6. In the application filed under Section 8 of the Act of 1996, it was further alleged that there is dispute between the petitioners and respondent No. 2 regarding conditions and interpretation of the agreement upon which application for eviction has been filed, therefore, as per Clause VIII of the agreement any dispute between the parties can be decided by arbitration only, therefore, the application under the Rajasthan Rent Control Act, 2001 is not maintainable. Upon the application filed by the petitioners under Section 8 of the Act of 1996, respondent No. 2 filed reply and denied the averments made in the application. Thereafter, arguments were heard and the learned Rent Tribunal vide order dated 03.10.2007 rejected the application filed by the petitioners under Section 8 of the Act of 1996.

7. In this case, it is specifically stated by the petitioners that at the time of filing reply copy of agreement was not lying with the petitioners; but, a photostat copy was placed on record when it was traced out in the office and that photo-copy was taken on record by the Tribunal on 19.04.2007. Learned Counsel for the petitioners vehemently argued that before this Court the respondent admitted the execution of the agreement; meaning thereby, the respondent admitted the terms and conditions of the said agreement also, therefore, as per aforequoted Clause VIII of the agreement, there is no jurisdiction left to the Rent Tribunal to adjudicate upon the matter because the matter can be decided by arbitration only as per the agreement executed between Inderjeet Singh and Union of India; but, the learned Rent Tribunal illegally and erroneously rejected the application filed by the petitioners and committed an error while holding that the petitioner have not taken this objection in the first statement in the reply and, thereafter, in the affidavit; but, this fact is totally wrong in view of the fact that in the reply to the suit, it was specifically stated in the reply that agreement was executed in the year 1976 in between Inderjeet Singh and Union of India. The petitioner while inviting attention of the Court towards para 9(1), at page 3, of the reply and apprised this Court that there is averment in the reply that agreement was executed in the year 1976 but, at the time of filing reply, copy of the agreement was not available, therefore, earlier art application was filed for seeking direction to the respondent to produce on record the original copy of the said agreement. However, the application filed for summoning the document was rejected and, then, in the writ petition filed before this Court against the said order, before this Court on 21.08.2007, respondent No. 2 admitted that the agreement was arrived at in between Inderjeet Singh and Union of India. When this fact is admitted by the respondent, then, obviously respondent-plaintiff is under obligation to accept the terms and conditions of the agreement and as per Clause VIII of the agreement the matter can be adjudicated upon by arbitration only and application filed before the Rent Tribunal under the Act of 2001 is not maintainable; but, the learned Rent Tribunal, Jodhpur has illegally ignored the said aspect of the matter and rejected the application filed under Section 8 of the Act of 1996 which is illegal.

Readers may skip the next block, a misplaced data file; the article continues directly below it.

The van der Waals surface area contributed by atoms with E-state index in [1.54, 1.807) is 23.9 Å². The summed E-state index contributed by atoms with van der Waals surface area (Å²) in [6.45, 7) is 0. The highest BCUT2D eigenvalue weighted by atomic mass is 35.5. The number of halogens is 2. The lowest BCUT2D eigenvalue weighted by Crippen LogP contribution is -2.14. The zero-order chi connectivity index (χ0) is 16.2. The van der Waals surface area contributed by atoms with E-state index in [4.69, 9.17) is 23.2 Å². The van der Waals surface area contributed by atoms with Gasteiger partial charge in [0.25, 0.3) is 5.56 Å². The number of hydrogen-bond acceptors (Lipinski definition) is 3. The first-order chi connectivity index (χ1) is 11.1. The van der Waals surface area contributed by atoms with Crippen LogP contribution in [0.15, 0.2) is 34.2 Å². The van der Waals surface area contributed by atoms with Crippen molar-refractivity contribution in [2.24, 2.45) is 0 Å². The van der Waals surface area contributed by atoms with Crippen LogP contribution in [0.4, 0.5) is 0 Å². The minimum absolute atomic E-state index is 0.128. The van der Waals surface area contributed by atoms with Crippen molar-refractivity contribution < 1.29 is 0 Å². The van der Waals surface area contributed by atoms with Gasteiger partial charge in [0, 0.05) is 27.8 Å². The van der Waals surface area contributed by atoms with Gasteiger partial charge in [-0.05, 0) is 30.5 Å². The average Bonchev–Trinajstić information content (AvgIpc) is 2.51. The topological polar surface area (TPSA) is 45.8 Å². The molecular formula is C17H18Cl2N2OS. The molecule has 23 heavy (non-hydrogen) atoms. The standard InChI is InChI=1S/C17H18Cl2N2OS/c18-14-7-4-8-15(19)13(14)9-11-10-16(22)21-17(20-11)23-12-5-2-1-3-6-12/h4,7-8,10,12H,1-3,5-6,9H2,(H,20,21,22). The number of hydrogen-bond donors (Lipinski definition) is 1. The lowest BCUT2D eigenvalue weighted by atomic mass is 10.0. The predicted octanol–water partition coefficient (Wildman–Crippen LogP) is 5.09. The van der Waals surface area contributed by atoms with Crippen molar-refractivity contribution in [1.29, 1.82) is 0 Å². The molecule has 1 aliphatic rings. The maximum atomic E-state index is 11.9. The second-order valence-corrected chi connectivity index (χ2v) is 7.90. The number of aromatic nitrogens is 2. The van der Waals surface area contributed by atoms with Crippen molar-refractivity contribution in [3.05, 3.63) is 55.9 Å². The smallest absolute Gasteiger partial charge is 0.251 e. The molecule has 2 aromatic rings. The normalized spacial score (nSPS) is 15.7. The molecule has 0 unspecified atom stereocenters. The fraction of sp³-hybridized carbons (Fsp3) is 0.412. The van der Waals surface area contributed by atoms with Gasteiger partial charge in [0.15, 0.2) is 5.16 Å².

8. Learned Counsel for the petitioners vehemently argued that reasons for rejection of the application filed under Section 8 of the Act of 1996 are totally illegal and have no foundation of law. Moreover, it is in contravention of the adjudication made by the Hon'ble Supreme Court on the said ground, therefore, this writ petition deserves to be allowed and the impugned order deserves to be quashed.

9. Learned Counsel for the petitioners further argued that respondent No. 2 deliberately did not produce the said document on record and denied the execution of the agreement before the Rent Tribunal; but, subsequently, admitted the same before this Court when writ petition was filed by the petitioner; meaning thereby, non-production of the agreement which was in existence by respondent No. 2 clearly speaks that respondent No. 2 hid the document which was in existence and, subsequently, admitted before this Court when order passed by the Tribunal was challenged in the earlier writ petition. Therefore, the conduct of respondent No. 2 clearly speaks that it was well within its knowledge that there is an arbitration clause in the agreement, therefore, upon the ground taken by respondent No. 2 for eviction, the matter cannot be decided by the Rent Tribunal in view of the fact that the matter is required to be decided in the arbitration proceedings in terms of the agreement.

10. According to the petitioners, all the above facts narrated clearly speak that due to non-availability of the agreement at the time of filing the first reply only assertion was made that agreement was arrived at in the year 1976; but, later on, when photocopy of the agreement was traced out, then, the same was placed on record on 19.04.2007, so also, an application was filed for production of the agreement from the possession of the respondent. In this view of the matter, it is vehemently contended by learned Counsel for the petitioners that the order impugned is in contravention of the basic principles of law and, so also, against the spirit of the provisions of the Arbitration Act. It is, therefore, prayed that while quashing the order impugned application filed by the petitioners under Section 8 of the Act of 1996 may be allowed and the Tribunal may be directed to refer the matter to the Arbitrator as per Clause VIII of the agreement dated 30.11.1976. Learned Counsel for the petitioners invited attention of the Court towards judgment of the Supreme Court in the case of Hindustan Petroleum Corporation Ltd. v. Pink City Petroleum, reported in : AIR 2003 S.C. 2881 and another judgment reported in : AIR 2006 SC 2800 in the case of Rashtrlya Ispat Nigam Ltd. v. Verma Transport Co. Learned Counsel for the petitioner also cited judgment reported in : AIR 2002 SC 404 and while citing the aforesaid judgments of the Hon'ble apex Court contended that in the first reply there is averment with regard to existence of agreement in the year 1976, therefore, application filed under Section 8 of the Act of 1996 cannot be rejected on the ground that the petitioner has not taken any plea when first statement was submitted before the Tribunal, therefore, petitioner-respondent has waived his rights.